The Loneliness of Jesus
A glimpse of our Lord's life
Almost the first concern evinced by our Lord on entering upon His public ministry was for companionship. He gathered round Him selected companions, "that they might be with Him" (Mark 3. 14). His choice was made mainly from the working classes, men of action, men who toiled for a living with their hands, men who had no resources apart from what they could earn, men who had looked life in the face and knew its hardest facts.
He had little interest in rich men as such, nor in the complexities that riches bring. He desired simplicity, "plain living and high thinking" but above all, He sought fellowship, for His life was lonely. Human relationships had been discarded; "My brother, my sister and my mother," said He, "are they who shall do the will of My Father in Heaven" (Mark 3. 35). Apart from such, He had no intimates in life. How lonely is a life without a soul with whom one may converse in loving intimacy; such human loneliness was Jesus' lot. Did He find fellowship in those He called about Him; did they fill His need, understand Him, and sympathize? Were they not, on the contrary, self-centred, self-occupied and self-concerned?
Hear them as the storm raged about them on the Lake of Galilee: "Do you not care if we perish?" Listen to Peter, as with astonishing self-complacency he remarked: "Lo, we have left everything and followed you. What then shall we have?" (Matt. 19. 27). Was there ever such a speech made to One who had left the glory of Heaven for the sake of sinful men? Towards the end of His ministry, after more than three years of fellowship, precept and holy example, what must He have felt as He came upon them quarrelling among themselves who should be the greatest?. No, He had no 'brother, sister or mother' fellowship; to the last he walked a lonely path. How often we read: "He was alone upon the land" (Mark 6. 47); "Jesus was left alone" (John 8. 9); "Jesus withdrew again to the mountain by himself" (John 6. 15). Not that the disciples meant to withhold from their Lord the fellowship He so much desired. Indeed when many went back and walked no more with him, the twelve refused to go away, and He gladly recognised this. "You are those who have continued with me in my trials" He said. They continued with Him, but, oh, how self-occupied even in that companionship!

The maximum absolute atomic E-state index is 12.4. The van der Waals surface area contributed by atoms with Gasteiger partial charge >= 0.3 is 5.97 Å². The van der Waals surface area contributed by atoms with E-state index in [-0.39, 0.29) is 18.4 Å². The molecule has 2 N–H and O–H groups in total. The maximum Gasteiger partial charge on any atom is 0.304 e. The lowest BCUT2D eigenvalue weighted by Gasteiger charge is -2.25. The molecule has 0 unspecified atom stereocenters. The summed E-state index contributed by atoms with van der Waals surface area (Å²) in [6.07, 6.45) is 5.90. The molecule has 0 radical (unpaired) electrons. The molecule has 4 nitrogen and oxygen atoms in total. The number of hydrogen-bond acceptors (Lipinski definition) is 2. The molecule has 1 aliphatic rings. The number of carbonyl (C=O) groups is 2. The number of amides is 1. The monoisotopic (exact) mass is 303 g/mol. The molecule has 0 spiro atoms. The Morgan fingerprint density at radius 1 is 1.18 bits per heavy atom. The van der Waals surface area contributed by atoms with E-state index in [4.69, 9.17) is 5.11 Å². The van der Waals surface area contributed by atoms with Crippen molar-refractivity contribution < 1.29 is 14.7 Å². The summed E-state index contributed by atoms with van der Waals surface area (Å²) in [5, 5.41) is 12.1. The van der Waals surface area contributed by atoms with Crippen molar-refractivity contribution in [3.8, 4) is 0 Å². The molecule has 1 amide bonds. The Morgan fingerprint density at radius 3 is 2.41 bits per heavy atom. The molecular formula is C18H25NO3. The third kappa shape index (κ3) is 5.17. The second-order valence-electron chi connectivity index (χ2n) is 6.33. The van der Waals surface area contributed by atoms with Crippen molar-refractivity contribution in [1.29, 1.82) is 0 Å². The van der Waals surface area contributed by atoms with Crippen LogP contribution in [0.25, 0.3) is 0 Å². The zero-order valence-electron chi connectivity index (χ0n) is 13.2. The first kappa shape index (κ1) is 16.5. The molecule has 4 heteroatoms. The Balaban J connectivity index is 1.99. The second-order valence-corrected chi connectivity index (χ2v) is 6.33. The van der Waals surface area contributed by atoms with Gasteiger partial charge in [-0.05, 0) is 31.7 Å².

At length they set off on that last sad journey to Jerusalem. The end was in His view, though not in theirs. Must He face this alone? Tenderly He opened the subject to them as they went together.
Surely this would draw out their loving sympathy, so He told them what was about to happen, that He must "suffer many things from the elders and chief priests and scribes, and be killed, and on the third day be raised." (Matt. 16. 21 RSV), but He was met by a rebuke; they refused to believe the news. It was so utterly opposed to all their hopes. Was such a calamity to end their cherished visions of a glorious Messianic reign in which they were to share? Impossible; it would not be! So our Lord was left alone to His thoughts and sorrows, and they walked with Him wholly out of fellowship with what so moved His heart.